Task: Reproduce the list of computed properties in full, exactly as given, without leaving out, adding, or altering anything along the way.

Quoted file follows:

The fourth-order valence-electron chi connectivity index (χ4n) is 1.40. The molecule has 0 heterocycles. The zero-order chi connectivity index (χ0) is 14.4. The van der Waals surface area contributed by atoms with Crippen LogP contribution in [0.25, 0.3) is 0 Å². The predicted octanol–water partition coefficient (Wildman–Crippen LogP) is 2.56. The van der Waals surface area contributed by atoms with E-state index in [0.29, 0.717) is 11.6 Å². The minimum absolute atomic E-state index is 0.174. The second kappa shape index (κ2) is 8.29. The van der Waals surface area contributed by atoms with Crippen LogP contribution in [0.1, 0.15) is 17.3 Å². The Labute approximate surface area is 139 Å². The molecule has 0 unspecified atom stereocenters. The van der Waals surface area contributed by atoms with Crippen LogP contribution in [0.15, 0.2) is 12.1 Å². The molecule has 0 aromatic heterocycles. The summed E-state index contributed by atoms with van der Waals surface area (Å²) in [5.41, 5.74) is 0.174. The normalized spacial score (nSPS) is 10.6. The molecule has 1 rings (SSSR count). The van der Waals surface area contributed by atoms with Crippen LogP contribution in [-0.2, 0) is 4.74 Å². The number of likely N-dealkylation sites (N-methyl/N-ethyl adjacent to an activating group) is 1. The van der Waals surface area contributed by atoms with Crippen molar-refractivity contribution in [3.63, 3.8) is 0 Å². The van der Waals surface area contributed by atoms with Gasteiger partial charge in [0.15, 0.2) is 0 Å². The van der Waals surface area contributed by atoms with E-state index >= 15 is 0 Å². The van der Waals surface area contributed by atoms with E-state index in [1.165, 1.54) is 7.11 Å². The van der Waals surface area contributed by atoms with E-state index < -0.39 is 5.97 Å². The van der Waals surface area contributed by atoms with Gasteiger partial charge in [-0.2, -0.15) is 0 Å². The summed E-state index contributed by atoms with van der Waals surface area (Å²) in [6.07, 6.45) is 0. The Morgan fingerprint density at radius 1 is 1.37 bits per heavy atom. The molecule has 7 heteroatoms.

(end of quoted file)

The fourth-order valence-electron chi connectivity index (χ4n) is 1.40. The molecule has 0 heterocycles. The zero-order chi connectivity index (χ0) is 14.4. The van der Waals surface area contributed by atoms with Crippen LogP contribution in [0.25, 0.3) is 0 Å². The predicted octanol–water partition coefficient (Wildman–Crippen LogP) is 2.56. The van der Waals surface area contributed by atoms with E-state index in [0.29, 0.717) is 11.6 Å². The minimum absolute atomic E-state index is 0.174. The second kappa shape index (κ2) is 8.29. The van der Waals surface area contributed by atoms with Crippen LogP contribution in [0.1, 0.15) is 17.3 Å². The Labute approximate surface area is 139 Å². The molecule has 0 unspecified atom stereocenters. The van der Waals surface area contributed by atoms with Crippen LogP contribution in [0.15, 0.2) is 12.1 Å². The molecule has 0 aromatic heterocycles. The summed E-state index contributed by atoms with van der Waals surface area (Å²) in [5.41, 5.74) is 0.174. The normalized spacial score (nSPS) is 10.6. The molecule has 1 rings (SSSR count). The van der Waals surface area contributed by atoms with Crippen LogP contribution in [-0.2, 0) is 4.74 Å². The number of likely N-dealkylation sites (N-methyl/N-ethyl adjacent to an activating group) is 1. The van der Waals surface area contributed by atoms with Crippen molar-refractivity contribution in [3.63, 3.8) is 0 Å². The van der Waals surface area contributed by atoms with Gasteiger partial charge in [0.15, 0.2) is 0 Å². The van der Waals surface area contributed by atoms with E-state index >= 15 is 0 Å². The van der Waals surface area contributed by atoms with E-state index in [1.165, 1.54) is 7.11 Å². The van der Waals surface area contributed by atoms with E-state index < -0.39 is 5.97 Å². The van der Waals surface area contributed by atoms with Gasteiger partial charge in [-0.2, -0.15) is 0 Å². The summed E-state index contributed by atoms with van der Waals surface area (Å²) in [6.07, 6.45) is 0. The Morgan fingerprint density at radius 1 is 1.37 bits per heavy atom. The molecule has 7 heteroatoms.